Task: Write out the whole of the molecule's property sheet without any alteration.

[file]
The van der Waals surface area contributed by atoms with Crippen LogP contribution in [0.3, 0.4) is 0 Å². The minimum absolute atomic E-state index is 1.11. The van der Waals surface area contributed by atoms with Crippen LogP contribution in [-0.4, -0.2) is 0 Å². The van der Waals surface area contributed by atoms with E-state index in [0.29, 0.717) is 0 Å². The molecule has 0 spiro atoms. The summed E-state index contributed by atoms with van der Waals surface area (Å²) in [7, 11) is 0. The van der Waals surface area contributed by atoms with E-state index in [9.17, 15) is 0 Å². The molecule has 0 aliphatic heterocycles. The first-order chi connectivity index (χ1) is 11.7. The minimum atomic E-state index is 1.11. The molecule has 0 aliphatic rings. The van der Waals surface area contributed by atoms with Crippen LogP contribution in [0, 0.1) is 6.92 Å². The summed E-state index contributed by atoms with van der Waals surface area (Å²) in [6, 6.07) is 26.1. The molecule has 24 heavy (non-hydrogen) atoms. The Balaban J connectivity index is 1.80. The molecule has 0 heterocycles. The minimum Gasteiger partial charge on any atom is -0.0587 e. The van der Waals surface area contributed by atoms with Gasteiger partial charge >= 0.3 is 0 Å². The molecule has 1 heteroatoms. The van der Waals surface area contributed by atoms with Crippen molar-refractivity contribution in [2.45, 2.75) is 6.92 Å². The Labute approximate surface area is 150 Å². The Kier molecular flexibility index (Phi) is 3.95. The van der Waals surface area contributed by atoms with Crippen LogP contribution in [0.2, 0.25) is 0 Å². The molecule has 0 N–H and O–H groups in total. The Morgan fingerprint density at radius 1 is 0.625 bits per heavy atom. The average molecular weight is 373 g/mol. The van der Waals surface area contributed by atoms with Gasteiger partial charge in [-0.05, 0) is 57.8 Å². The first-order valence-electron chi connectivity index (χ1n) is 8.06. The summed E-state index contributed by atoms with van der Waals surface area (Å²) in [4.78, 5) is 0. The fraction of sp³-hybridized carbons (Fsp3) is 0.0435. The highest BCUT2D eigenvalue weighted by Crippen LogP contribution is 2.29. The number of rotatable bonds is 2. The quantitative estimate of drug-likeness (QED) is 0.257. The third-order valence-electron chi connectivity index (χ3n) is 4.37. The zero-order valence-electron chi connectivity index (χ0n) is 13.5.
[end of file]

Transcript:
The van der Waals surface area contributed by atoms with Crippen LogP contribution in [0.3, 0.4) is 0 Å². The minimum absolute atomic E-state index is 1.11. The van der Waals surface area contributed by atoms with Crippen LogP contribution in [-0.4, -0.2) is 0 Å². The van der Waals surface area contributed by atoms with E-state index in [0.29, 0.717) is 0 Å². The molecule has 0 spiro atoms. The summed E-state index contributed by atoms with van der Waals surface area (Å²) in [7, 11) is 0. The van der Waals surface area contributed by atoms with E-state index in [9.17, 15) is 0 Å². The molecule has 0 aliphatic heterocycles. The first-order chi connectivity index (χ1) is 11.7. The minimum atomic E-state index is 1.11. The molecule has 0 aliphatic rings. The van der Waals surface area contributed by atoms with Crippen LogP contribution in [0, 0.1) is 6.92 Å². The summed E-state index contributed by atoms with van der Waals surface area (Å²) in [6, 6.07) is 26.1. The molecule has 24 heavy (non-hydrogen) atoms. The Balaban J connectivity index is 1.80. The molecule has 0 heterocycles. The minimum Gasteiger partial charge on any atom is -0.0587 e. The van der Waals surface area contributed by atoms with Gasteiger partial charge >= 0.3 is 0 Å². The molecule has 1 heteroatoms. The van der Waals surface area contributed by atoms with Crippen molar-refractivity contribution in [2.45, 2.75) is 6.92 Å². The Labute approximate surface area is 150 Å². The Kier molecular flexibility index (Phi) is 3.95. The van der Waals surface area contributed by atoms with Crippen LogP contribution in [0.2, 0.25) is 0 Å². The molecule has 0 N–H and O–H groups in total. The Morgan fingerprint density at radius 1 is 0.625 bits per heavy atom. The average molecular weight is 373 g/mol. The van der Waals surface area contributed by atoms with Gasteiger partial charge in [-0.05, 0) is 57.8 Å². The first-order valence-electron chi connectivity index (χ1n) is 8.06. The summed E-state index contributed by atoms with van der Waals surface area (Å²) in [4.78, 5) is 0. The fraction of sp³-hybridized carbons (Fsp3) is 0.0435. The highest BCUT2D eigenvalue weighted by Crippen LogP contribution is 2.29. The number of rotatable bonds is 2. The quantitative estimate of drug-likeness (QED) is 0.257. The third-order valence-electron chi connectivity index (χ3n) is 4.37. The zero-order valence-electron chi connectivity index (χ0n) is 13.5.